Weed Business Under Fire

Weed Business Under Fire

Jed Oelbaum

Originally published March 2, 2017

Maybe you’ve noticed a certain smell in the air lately, a sweet, piney, haze wafting around city corners, perhaps catching your attention as you shop the farmers’ market or walk past a particularly cool-looking group of young loiterers. That’s the smell of a consumer demand strong enough to resist a century of prohibition and misinformation—the smell of legal American weed.

Marijuana has now been green-lit for recreational use in eight U.S. states and the American weed business has flowered into a $6 billion-a-year industry. But recent statements from the Trump White House about cracking down on cannabis have cast a shadow over legalization’s growth. In trying to slap the spliffs from Americans’ lips, though, the president is headed for a tough, grueling fight—popular opinion, bipartisan political efforts, and a burgeoning legal economy are all arrayed against a return to hardcore federal interference with local pot markets.

Last week, White House press secretary Sean Spicer told reporters he expected to see “greater enforcement” of laws prohibiting marijuana in cases where state and federal rules disagree. (Though he made clear the Trump administration doesn’t plan to target medical programs.)

Attorney General Jeff Sessions, historically an opponent of marijuana use, also weighed in Monday, calling weed use an “unhealthy practice,” and claiming legalization has led to “violence.” (In fact, crime rates have fallen in Washington and Colorado since recreational cannabis has been legalized.) Sessions told reporters, “Most of you probably know I don't think America is going to be a better place when more people of all ages, and particularly young people, start smoking pot.”

While marijuana has always been illegal on a federal level, the Obama administration allowed states—led by Colorado and Washington—to experiment with their own policies. Now, while no one knows exactly how Spicer and Sessions’ comments will play out, the specter of raids, arrests, and lost jobs has the nascent pot industry on high alert.

“This is absurd,” Patrece Bryan, president of marijuana marketing company Cannabrand, told the Chicago Tribune on Monday.  “For a president who ran under the banner of job creation, he actually needs to start looking at where the jobs are being created. With Colorado generating $1.8 billion over a 10-month period… Why would we take this revenue away from our country?”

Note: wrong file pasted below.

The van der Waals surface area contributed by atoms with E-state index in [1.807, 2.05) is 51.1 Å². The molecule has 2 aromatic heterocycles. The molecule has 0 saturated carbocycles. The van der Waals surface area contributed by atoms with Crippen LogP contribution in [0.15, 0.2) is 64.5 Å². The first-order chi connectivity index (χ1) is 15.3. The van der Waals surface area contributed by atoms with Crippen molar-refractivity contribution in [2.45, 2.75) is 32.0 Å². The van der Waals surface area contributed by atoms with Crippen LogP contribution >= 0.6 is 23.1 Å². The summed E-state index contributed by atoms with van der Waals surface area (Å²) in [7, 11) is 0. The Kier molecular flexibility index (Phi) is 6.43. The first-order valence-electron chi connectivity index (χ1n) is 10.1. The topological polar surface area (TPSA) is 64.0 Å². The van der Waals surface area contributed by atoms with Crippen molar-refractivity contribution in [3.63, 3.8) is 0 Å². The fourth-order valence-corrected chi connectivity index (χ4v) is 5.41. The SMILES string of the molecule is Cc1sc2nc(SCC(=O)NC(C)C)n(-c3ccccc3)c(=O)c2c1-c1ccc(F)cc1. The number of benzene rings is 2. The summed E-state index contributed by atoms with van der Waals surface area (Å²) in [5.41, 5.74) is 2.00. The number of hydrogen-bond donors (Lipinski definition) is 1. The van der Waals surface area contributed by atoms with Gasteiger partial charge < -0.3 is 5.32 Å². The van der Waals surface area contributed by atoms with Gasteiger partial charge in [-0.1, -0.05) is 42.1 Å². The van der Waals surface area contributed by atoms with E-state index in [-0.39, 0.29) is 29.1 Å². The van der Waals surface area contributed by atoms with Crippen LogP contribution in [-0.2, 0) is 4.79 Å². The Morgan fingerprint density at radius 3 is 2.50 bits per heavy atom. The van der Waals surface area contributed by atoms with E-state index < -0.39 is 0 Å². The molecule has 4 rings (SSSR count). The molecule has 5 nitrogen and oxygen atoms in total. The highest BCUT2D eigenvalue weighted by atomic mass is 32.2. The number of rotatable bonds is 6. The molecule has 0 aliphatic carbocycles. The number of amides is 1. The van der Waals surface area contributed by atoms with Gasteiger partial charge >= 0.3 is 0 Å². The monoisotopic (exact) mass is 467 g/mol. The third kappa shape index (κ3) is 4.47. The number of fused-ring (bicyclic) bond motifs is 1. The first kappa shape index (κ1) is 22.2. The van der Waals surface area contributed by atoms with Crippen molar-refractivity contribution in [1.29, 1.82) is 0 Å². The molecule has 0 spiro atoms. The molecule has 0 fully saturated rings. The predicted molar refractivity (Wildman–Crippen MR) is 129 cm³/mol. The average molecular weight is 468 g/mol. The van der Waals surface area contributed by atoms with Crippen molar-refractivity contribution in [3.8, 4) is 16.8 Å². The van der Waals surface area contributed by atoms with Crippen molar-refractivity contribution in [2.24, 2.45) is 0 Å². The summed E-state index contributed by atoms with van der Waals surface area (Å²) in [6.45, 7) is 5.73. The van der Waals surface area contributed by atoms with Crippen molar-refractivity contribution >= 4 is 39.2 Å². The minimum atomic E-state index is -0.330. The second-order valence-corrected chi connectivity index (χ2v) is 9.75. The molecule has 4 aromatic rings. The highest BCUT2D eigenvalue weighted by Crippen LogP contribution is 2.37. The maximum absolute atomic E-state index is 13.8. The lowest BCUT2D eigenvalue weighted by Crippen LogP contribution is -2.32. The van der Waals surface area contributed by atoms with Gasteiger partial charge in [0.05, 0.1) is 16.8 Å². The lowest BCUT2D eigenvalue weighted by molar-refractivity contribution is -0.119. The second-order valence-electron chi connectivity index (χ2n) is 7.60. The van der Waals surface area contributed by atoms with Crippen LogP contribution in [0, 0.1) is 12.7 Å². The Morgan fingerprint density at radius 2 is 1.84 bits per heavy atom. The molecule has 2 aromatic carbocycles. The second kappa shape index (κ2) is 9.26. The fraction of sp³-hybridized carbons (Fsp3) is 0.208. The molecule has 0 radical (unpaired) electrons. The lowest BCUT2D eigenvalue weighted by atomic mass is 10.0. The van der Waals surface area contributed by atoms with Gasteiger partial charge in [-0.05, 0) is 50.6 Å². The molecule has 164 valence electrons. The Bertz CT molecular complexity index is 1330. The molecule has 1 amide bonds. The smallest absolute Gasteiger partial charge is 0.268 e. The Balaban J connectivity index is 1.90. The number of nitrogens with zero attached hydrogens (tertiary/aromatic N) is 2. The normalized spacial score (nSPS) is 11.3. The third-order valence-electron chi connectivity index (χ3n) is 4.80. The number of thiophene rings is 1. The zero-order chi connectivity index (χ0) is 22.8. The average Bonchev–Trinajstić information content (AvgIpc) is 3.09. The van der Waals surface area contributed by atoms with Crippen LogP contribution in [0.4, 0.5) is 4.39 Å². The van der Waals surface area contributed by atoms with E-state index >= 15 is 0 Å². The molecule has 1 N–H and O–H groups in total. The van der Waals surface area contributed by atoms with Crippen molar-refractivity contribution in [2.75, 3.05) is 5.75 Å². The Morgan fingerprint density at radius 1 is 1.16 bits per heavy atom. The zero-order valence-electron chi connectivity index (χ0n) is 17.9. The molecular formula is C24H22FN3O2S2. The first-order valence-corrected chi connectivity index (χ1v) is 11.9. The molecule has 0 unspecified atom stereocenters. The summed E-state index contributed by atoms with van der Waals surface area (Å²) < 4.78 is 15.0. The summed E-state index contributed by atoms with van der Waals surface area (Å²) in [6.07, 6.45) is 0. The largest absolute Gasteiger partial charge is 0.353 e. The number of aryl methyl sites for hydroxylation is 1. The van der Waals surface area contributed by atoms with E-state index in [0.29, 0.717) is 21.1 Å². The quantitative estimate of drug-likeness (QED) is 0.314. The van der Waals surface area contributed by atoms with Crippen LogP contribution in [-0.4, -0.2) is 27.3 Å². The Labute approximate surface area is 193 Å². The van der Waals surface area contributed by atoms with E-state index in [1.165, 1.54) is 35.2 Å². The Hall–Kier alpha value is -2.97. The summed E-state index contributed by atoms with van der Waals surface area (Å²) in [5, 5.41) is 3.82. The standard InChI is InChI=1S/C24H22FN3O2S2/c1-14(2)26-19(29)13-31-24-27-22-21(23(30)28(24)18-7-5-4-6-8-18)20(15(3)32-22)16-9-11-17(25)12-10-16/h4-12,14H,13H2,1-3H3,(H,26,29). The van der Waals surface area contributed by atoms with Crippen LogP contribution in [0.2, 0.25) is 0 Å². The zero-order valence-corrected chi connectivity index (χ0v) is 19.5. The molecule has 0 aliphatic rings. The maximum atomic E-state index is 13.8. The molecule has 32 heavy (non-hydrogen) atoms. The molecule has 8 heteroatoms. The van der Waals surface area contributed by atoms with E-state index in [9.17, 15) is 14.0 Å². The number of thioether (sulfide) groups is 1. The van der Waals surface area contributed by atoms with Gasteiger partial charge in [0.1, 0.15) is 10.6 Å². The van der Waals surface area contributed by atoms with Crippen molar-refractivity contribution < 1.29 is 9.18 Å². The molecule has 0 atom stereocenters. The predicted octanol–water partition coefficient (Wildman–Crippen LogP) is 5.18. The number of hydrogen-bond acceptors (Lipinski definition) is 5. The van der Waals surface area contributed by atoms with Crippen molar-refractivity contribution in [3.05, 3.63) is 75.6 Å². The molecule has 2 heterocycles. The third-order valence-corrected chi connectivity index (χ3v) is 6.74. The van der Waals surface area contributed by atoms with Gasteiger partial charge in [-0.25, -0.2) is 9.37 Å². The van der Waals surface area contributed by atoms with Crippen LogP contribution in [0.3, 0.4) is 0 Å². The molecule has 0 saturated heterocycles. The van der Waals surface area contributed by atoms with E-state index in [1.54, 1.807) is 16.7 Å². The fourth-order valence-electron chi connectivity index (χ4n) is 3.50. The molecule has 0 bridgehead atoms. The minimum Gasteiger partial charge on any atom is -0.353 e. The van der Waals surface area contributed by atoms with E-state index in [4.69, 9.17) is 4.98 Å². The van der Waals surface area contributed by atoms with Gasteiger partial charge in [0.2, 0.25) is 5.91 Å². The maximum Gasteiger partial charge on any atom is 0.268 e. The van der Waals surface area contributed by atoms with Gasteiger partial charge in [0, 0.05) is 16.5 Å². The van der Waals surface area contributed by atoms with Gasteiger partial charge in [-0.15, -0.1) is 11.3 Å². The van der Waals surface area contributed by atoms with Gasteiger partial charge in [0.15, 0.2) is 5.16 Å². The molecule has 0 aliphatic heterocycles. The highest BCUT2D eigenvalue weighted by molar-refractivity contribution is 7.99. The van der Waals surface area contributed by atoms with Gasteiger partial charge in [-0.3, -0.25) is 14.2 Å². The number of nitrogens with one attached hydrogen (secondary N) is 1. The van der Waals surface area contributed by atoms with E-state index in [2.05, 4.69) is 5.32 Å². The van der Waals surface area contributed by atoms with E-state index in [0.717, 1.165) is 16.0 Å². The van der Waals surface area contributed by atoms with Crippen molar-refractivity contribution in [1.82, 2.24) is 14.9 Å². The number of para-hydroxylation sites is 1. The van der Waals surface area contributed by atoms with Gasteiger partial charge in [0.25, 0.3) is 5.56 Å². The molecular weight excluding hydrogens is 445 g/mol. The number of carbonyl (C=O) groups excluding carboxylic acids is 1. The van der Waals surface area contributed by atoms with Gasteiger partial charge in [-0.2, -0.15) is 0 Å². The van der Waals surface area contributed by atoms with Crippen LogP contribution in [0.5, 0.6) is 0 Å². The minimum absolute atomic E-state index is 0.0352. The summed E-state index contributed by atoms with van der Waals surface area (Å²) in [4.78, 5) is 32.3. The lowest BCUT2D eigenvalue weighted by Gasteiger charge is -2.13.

The president has pledged to create 25 million jobs over the next decade—a goal that would likely not benefit from choking off the marijuana business, which New Frontier Data predicts will generate more than a quarter million jobs by 2020.

Trump may be sour on ganja, but the wages of weed aren’t lost on U.S. lawmakers, who recently formed a bipartisan Congressional Cannabis Caucus to bolster their states’ marijuana interests and push pot-friendly laws. These politicians have seen the significant tax receipts and a number of jobs generated by legalization; one caucus member, Rep. Dana Rohrabacher, has even spoken publicly about how medical marijuana helped his own arthritis. The caucus, which includes two Republicans, has stated that it intends to “educate” Trump on the fine points of the cannabis game, and why they believe states should be able to pick their own tolerance levels for the drug.

Not that it’s only about money, or states rights, or even jobs—Americans just want the reefer. According to a recent Gallup poll, 60 percent of the U.S. public supports fully legalizing the sticky green stuff. This makes widespread legalization considerably more popular than the president, whose approval ratings have averaged in at about 42 percent since January. Directly speaking to Trump’s plans to step up federal enforcement, in a poll, 71 percent of respondents told Quinnipiac they opposed interference with states’ individual markets.

Trump himself has expressed inconsistent views on pot in the past, and repeatedly said last year that he intended to leave the issue to the states. “I’m a states person,” he told KUSA-TV in Colorado. So it might be advisable to take anything his administration says on the topic with a grain of salt. But Trump has been pretty consistent in his full opposition to recreational cannabis since making that statement. Spicer’s and Sessions’ recent remarks have the weed industry, pot lobbyists, and state and congressional authorities preparing to fight the president on the issue.

“I will resist any efforts by the Trump administration to undermine the will of the voters,” Bob Ferguson, attorney general for Washington State, where legal pot sales almost hit $1 billion in 2016, told the Seattle Times.

Speaking to McClatchy earlier this month, Rep. Don Young, an Alaska Republican and member of the Cannabis Caucus said when it comes to his state’s decision to legalize, “I’m very happy with the idea that if we have to we’ll bump heads with the attorney general.”

Colorado’s Rep. Rohrabacher recently introduced H.R.975, or the Respect State Marijuana Laws Act of 2017. Cosponsored by seven Democrats and seven Republicans, the bill is intended to protect states with legal markets from federal action. “I just think it's very important that this legislation passes and sends a message to the president that Colorado has a right to make its own decisions regarding marijuana,” Rep. Mike Coffman, also from Colorado, told a Denver Fox News affiliate last week.

Right now, all marijuana producers, recreational users, and lawmakers have to go on are the remarks from the press secretary and attorney general, and a confusing trail of statements from Trump. Until the White House progresses from words into actual enforcement action, “I suppose we just have to see how it rolls out, no pun intended,” Nevada governor Brian Sandoval told The Daily Beast earlier this week.

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